It seems silly that we ever doubted Jonathan Toews in the first place, looking back on it.
Earlier in the 2015-16 season, pundits and fans alike were trying to figure out what was wrong with “Captain Serious.” We wondered collectively if all that playoff hockey had finally caught up with him. We looked at his age, 27, and noted that forwards tend to begin their inevitable decline as they approach 30.
It took Toews seven games to score his first goal this season and he finished October with seven points in 11 games. He followed that up with eight points in 13 November games and nine points in 15 December contests. After three consecutive disappointing months, analysts started to ask the tough questions.
His shooting rates had plummeted — from October 31 to Christmas he was to one shot or fewer 14 times — and only five of his 11 goals to that point had been scored during five-on-five play. Toews has always brought more to the rink than points, but his possession numbers had taken a hit too.
While Patrick Kane was busy lighting up the league and charging out to one of the best seasons in Blackhawks history, Toews was mired in one of the tougher stretches of his career. He’s been cold before, but those intangibles were still in place. Something just seemed off for No. 19 as both he and the Blackhawks struggled.
It wasn’t quite time to panic as 2015 dissolved into 2016, but the L.A. Kings’ 2014-15 season was still fresh in everyone’s minds. They were the defending Stanley Cup champions, and by all accounts a very, very good hockey team. They never seemed to find the on switch though, and ended up missing the playoffs despite being good. Could that same fate befall the Blackhawks?
Not on Toews’ watch. Not after three Stanley Cup championships in six seasons. Not with a legacy on the line.
On December 27, Chicago took a 2-1 loss from the Carolina Hurricanes. The Blackhawks sat at 20-13-4 after that game and had fallen behind the Central Division-leading Dallas Stars. The team wasn’t in danger of missing the playoffs necessarily, but they weren’t creating much breathing room for themselves either. This isn’t a team we’re used to seeing scrap for a Wild Card spot down the stretch.
That was 11 games ago, the Blackhawks haven’t lost since and all doubt surrounding this team has been erased entirely.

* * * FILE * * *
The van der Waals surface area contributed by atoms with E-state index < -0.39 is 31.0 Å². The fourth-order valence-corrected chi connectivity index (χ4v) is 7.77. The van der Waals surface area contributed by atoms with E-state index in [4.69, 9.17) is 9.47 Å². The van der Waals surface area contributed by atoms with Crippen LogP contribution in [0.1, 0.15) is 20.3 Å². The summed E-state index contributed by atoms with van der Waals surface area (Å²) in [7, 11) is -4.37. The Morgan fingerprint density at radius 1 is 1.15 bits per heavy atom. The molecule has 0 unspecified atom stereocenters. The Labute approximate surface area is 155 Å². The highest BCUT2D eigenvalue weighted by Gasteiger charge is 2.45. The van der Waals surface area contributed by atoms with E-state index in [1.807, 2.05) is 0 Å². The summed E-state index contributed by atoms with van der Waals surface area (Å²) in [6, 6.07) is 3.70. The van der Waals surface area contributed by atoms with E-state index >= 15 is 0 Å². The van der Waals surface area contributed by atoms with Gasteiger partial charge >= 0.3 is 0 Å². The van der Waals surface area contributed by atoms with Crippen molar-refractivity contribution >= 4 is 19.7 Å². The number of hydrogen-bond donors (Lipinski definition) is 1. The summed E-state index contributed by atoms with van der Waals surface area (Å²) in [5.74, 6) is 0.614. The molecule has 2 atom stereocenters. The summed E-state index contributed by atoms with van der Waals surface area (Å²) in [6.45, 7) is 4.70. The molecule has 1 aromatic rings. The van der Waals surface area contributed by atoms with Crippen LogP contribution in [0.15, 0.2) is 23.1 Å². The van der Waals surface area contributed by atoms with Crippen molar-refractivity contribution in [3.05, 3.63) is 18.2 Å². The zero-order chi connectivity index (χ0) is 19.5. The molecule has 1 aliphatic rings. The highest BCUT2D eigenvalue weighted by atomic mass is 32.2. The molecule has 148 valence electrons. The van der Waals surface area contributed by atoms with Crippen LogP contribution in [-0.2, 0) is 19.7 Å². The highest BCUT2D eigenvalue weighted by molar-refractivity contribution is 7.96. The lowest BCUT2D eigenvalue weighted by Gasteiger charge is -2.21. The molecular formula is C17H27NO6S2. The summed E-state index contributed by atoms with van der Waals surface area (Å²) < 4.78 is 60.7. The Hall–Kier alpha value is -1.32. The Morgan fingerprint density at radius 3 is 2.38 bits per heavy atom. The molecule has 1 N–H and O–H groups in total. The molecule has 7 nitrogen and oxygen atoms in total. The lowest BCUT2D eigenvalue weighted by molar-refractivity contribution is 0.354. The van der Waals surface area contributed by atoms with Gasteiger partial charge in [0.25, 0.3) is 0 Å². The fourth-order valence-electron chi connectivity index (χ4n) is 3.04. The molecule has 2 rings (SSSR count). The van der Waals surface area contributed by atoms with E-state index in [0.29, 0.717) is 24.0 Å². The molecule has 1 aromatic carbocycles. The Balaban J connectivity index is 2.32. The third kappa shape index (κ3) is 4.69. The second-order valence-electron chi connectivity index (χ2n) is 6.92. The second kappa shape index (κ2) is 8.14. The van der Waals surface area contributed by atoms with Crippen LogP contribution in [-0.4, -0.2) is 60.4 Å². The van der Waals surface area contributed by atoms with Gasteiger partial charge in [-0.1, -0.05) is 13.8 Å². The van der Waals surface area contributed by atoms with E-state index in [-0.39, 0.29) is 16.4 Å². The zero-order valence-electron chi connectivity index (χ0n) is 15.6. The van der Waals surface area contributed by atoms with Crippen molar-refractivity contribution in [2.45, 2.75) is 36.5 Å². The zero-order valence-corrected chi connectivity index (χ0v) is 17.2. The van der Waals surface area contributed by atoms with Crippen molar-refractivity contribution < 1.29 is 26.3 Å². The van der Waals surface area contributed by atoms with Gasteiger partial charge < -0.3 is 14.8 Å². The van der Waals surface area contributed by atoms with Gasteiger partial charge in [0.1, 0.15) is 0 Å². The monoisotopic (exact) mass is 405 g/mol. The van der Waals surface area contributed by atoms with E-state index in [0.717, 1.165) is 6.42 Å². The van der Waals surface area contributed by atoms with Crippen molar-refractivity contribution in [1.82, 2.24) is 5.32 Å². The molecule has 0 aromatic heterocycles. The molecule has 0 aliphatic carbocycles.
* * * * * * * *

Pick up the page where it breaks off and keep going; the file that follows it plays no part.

Dallas has gone 3-5-3 in its last 11 contests while Chicago has gone lossless. The dramatic turnaround has propelled the defending Cup champions to the top of the Central Division standings, and Toews has been at the center of the surge. He’s back to making elite plays and hasn’t been afraid to fire the puck either.
Kane is still playing at an insanely high level, but now he has a bit more help from Chicago’s No.1-A line. For the first few months of the season, head coach Joel Quenneville did his usual thing and played line-blender with Toews and Marian Hossa. The duo cycled through numerous wings every night as “Coach Q” did his best to jump-start his struggling stars.
Andrew Shaw has settled in on Toews’ left side recently, and that trio has been outstanding during the team’s 11-game winning streak. Toews has personally elevated his game back to the level we’re used to seeing from him–at least from a statistical standpoint.
Over Chicago’s last 11 contests, Toews has eight goals and five assists for 13 points. His scoring surge has nearly pushed him into the NHL’s top-1o finishers, and his goals per game (.40) is the highest it has been in three years despite the sluggish start.
Toews is now on pace for 32 goals (which would be his highest total since 2010-11) and 60 points. More importantly, his play has helped Hossa find his game and Shaw is playing some of the best hockey of his career.
Hockey is a strange game sometimes. In hindsight, believing that Toews was falling off after three so-so months may have been preemptive. Scoring rates across that small of a sample will always be unpredictable, but it was odd to see one of the league’s most consistent players fighting the game so much.
Up until December, he was making small mistakes in the neutral zone and passing on opportunities he should have taken. As mentioned earlier, he wasn’t taking many shots, and the ones he was taking simply weren’t going in. He was finishing far below his career average of 15.1 percent. Now he’s scoring at a higher clip than normal, thanks in large part to an increase in shooting volume.
He has taken four or more shots in six of Chicago’s last 11 games, which stands in stark contrast to how he was playing earlier in the year.
Toews will eventually slow down and score at a slower clip. Maybe it’ll happen next year. Maybe it’ll take a few more seasons. This much is clear though: he hasn’t hit that wall yet, and is still among the NHL’s top forwards in all three zones.
All statistics appear courtesy of Hockey-Reference.com and are accurate through games played on January 17.